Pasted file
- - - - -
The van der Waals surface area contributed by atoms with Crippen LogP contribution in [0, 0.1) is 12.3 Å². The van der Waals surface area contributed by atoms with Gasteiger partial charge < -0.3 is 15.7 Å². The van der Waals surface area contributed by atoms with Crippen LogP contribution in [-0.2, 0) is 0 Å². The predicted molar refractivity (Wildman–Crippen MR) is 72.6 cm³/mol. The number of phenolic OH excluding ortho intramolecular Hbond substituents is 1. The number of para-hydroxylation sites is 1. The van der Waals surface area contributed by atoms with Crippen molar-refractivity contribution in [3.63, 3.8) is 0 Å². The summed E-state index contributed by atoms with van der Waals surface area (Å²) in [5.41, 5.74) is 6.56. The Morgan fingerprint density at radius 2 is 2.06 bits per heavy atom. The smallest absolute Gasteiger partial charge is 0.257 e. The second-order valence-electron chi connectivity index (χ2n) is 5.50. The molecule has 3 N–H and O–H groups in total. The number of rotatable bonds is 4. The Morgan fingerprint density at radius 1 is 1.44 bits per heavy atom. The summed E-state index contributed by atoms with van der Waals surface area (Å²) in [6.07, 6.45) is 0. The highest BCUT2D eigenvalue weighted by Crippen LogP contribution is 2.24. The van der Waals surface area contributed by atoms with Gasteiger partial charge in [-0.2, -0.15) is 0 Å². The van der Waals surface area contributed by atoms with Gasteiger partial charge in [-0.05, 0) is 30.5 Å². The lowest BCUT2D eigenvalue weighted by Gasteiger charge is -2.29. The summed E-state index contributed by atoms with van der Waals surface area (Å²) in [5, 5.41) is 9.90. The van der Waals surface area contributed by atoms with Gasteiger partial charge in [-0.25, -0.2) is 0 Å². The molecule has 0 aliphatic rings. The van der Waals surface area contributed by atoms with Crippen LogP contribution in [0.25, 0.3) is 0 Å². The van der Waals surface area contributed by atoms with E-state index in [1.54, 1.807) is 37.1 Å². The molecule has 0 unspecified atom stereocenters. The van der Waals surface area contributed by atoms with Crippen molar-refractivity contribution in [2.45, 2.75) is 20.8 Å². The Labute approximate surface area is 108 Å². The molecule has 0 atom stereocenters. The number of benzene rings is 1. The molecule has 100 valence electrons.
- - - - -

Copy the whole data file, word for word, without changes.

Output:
The van der Waals surface area contributed by atoms with Crippen LogP contribution in [0, 0.1) is 12.3 Å². The van der Waals surface area contributed by atoms with Gasteiger partial charge < -0.3 is 15.7 Å². The van der Waals surface area contributed by atoms with Crippen LogP contribution in [-0.2, 0) is 0 Å². The predicted molar refractivity (Wildman–Crippen MR) is 72.6 cm³/mol. The number of phenolic OH excluding ortho intramolecular Hbond substituents is 1. The number of para-hydroxylation sites is 1. The van der Waals surface area contributed by atoms with Crippen molar-refractivity contribution in [3.63, 3.8) is 0 Å². The summed E-state index contributed by atoms with van der Waals surface area (Å²) in [5.41, 5.74) is 6.56. The Morgan fingerprint density at radius 2 is 2.06 bits per heavy atom. The smallest absolute Gasteiger partial charge is 0.257 e. The second-order valence-electron chi connectivity index (χ2n) is 5.50. The molecule has 3 N–H and O–H groups in total. The number of rotatable bonds is 4. The Morgan fingerprint density at radius 1 is 1.44 bits per heavy atom. The summed E-state index contributed by atoms with van der Waals surface area (Å²) in [6.07, 6.45) is 0. The highest BCUT2D eigenvalue weighted by Crippen LogP contribution is 2.24. The van der Waals surface area contributed by atoms with Gasteiger partial charge in [-0.2, -0.15) is 0 Å². The van der Waals surface area contributed by atoms with Gasteiger partial charge in [-0.05, 0) is 30.5 Å². The lowest BCUT2D eigenvalue weighted by Gasteiger charge is -2.29. The summed E-state index contributed by atoms with van der Waals surface area (Å²) in [5, 5.41) is 9.90. The van der Waals surface area contributed by atoms with Gasteiger partial charge in [-0.25, -0.2) is 0 Å². The molecule has 0 aliphatic rings. The van der Waals surface area contributed by atoms with Crippen LogP contribution in [0.25, 0.3) is 0 Å². The van der Waals surface area contributed by atoms with E-state index in [1.54, 1.807) is 37.1 Å². The molecule has 0 unspecified atom stereocenters. The van der Waals surface area contributed by atoms with Crippen molar-refractivity contribution in [2.45, 2.75) is 20.8 Å². The Labute approximate surface area is 108 Å². The molecule has 0 atom stereocenters. The number of benzene rings is 1. The molecule has 100 valence electrons.